The government of Virginia has signed a deal with local utility Dominion Energy for 345MW of solar and 75MW of onshore wind energy to power government buildings and facilities.
The Virginia-headquartered utility is billing the deal, which comprises five plants across the state, as the "largest renewable procurement by a state for its own clean energy needs."
The purchase comes one month after state governor Ralph Northam announced that Virginia’s government agencies and executive branches would front a state-wide renewable push, procuring 30% of their electricity from renewable sources by 2022.
The solar spree consists of four proposed solar projects set to come online over the next three years, pending local approvals.
This includes the 88MWp Belcher Solar project, owned by Dominion Energy and being developed by Virginia Solar LLC and MAP Energy LLC. The Bedford Solar project in the City of Chesapeake will provide 70MWp and is being developed by Lincoln Clean Energy. Open Road Renewables’ Walnut Solar project will provide “at least” 90MWp. An undisclosed project will account for the rest of the generation.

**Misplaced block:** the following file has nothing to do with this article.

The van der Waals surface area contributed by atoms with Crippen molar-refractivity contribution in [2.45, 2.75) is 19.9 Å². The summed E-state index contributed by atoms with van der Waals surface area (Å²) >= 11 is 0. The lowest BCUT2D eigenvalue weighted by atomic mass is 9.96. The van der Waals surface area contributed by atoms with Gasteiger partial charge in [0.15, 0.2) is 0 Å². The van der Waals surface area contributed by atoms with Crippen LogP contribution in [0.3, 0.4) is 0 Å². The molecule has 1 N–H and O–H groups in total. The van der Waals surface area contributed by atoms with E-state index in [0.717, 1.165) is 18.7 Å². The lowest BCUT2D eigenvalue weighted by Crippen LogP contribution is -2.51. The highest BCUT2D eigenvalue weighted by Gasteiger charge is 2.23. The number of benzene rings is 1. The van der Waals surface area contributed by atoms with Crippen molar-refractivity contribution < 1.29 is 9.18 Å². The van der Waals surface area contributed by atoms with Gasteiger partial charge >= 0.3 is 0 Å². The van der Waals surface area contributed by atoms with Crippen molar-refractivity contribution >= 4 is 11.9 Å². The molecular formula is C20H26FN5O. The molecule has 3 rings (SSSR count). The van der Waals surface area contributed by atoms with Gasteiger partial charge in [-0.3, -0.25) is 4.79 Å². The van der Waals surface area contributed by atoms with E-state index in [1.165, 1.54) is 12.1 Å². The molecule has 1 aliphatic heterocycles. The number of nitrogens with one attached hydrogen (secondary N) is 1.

The wind energy will come from the Rocky Forge Wind project, Virginia's first onshore wind operation.
Renewables will account for 45% of the government’s annual energy, use once the batch comes online, according to Dominion Energy.
The new power will also help the utility meet come closer to its clean energy objectives. The firm wants to have 3GW of solar and wind resources under development by 2022, and with the new projects, Dominion Energy will be two-fifths of the way there.
Governor Needham, a Democrat in a state with a Republican-controlled legislature, issued an executive order in September that sets a target for 30% of Virginia’s electricity to be powered by renewable energy sources by 2030 and for the state to be fully powered by carbon-free sources by 2050.
Virginia ranks 18th in the United States for solar capacity, but its market is forecast to grow the seventh fastest, according to the Solar Energy Industries Association (SEIA). Only 1.07% of the state’s electricity comes from solar, but prices have dropped 35% in the last five years.
Dominion Energy provides power distribution and transmission services in Virginia and North Carolina whilst also being one of the largest natural gas transmission and storage companies in the US.
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